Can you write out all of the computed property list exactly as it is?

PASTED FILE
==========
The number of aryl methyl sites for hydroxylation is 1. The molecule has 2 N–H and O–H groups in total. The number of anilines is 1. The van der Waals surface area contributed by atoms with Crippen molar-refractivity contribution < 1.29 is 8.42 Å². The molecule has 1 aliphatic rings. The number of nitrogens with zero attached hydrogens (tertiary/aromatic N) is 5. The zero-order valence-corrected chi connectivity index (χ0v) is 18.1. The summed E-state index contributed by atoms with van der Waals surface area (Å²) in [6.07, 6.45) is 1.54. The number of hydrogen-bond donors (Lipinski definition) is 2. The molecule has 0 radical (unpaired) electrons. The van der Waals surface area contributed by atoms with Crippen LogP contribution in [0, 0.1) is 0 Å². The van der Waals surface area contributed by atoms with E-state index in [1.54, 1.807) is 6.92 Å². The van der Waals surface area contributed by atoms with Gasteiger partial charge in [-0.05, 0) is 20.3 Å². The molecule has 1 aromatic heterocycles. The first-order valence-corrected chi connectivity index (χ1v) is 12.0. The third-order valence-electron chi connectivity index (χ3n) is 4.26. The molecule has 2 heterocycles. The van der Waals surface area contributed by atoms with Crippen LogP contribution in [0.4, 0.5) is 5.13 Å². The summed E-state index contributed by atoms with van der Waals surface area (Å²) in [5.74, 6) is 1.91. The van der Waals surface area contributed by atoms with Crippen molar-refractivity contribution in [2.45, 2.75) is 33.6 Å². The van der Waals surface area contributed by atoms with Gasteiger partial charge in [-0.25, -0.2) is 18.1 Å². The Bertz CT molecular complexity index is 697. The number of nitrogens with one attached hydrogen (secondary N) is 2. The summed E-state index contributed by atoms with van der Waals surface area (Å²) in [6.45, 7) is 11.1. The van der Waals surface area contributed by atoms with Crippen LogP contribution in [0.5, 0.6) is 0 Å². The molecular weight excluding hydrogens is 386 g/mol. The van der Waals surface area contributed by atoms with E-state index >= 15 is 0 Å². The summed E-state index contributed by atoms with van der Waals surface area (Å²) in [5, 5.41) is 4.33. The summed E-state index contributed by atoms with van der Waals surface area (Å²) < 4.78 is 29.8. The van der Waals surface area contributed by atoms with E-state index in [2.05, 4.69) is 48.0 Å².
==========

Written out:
The number of aryl methyl sites for hydroxylation is 1. The molecule has 2 N–H and O–H groups in total. The number of anilines is 1. The van der Waals surface area contributed by atoms with Crippen molar-refractivity contribution < 1.29 is 8.42 Å². The molecule has 1 aliphatic rings. The number of nitrogens with zero attached hydrogens (tertiary/aromatic N) is 5. The zero-order valence-corrected chi connectivity index (χ0v) is 18.1. The summed E-state index contributed by atoms with van der Waals surface area (Å²) in [6.07, 6.45) is 1.54. The number of hydrogen-bond donors (Lipinski definition) is 2. The molecule has 0 radical (unpaired) electrons. The van der Waals surface area contributed by atoms with Crippen LogP contribution in [0, 0.1) is 0 Å². The van der Waals surface area contributed by atoms with E-state index in [1.54, 1.807) is 6.92 Å². The van der Waals surface area contributed by atoms with Gasteiger partial charge in [-0.05, 0) is 20.3 Å². The molecule has 1 aromatic heterocycles. The first-order valence-corrected chi connectivity index (χ1v) is 12.0. The third-order valence-electron chi connectivity index (χ3n) is 4.26. The molecule has 2 heterocycles. The van der Waals surface area contributed by atoms with Crippen LogP contribution in [0.4, 0.5) is 5.13 Å². The summed E-state index contributed by atoms with van der Waals surface area (Å²) in [5.74, 6) is 1.91. The van der Waals surface area contributed by atoms with Crippen molar-refractivity contribution in [2.45, 2.75) is 33.6 Å². The van der Waals surface area contributed by atoms with Gasteiger partial charge in [-0.25, -0.2) is 18.1 Å². The Bertz CT molecular complexity index is 697. The number of nitrogens with one attached hydrogen (secondary N) is 2. The summed E-state index contributed by atoms with van der Waals surface area (Å²) in [6.45, 7) is 11.1. The van der Waals surface area contributed by atoms with Crippen LogP contribution in [0.5, 0.6) is 0 Å². The molecular weight excluding hydrogens is 386 g/mol. The van der Waals surface area contributed by atoms with E-state index >= 15 is 0 Å². The summed E-state index contributed by atoms with van der Waals surface area (Å²) in [5, 5.41) is 4.33. The summed E-state index contributed by atoms with van der Waals surface area (Å²) < 4.78 is 29.8. The van der Waals surface area contributed by atoms with E-state index in [2.05, 4.69) is 48.0 Å².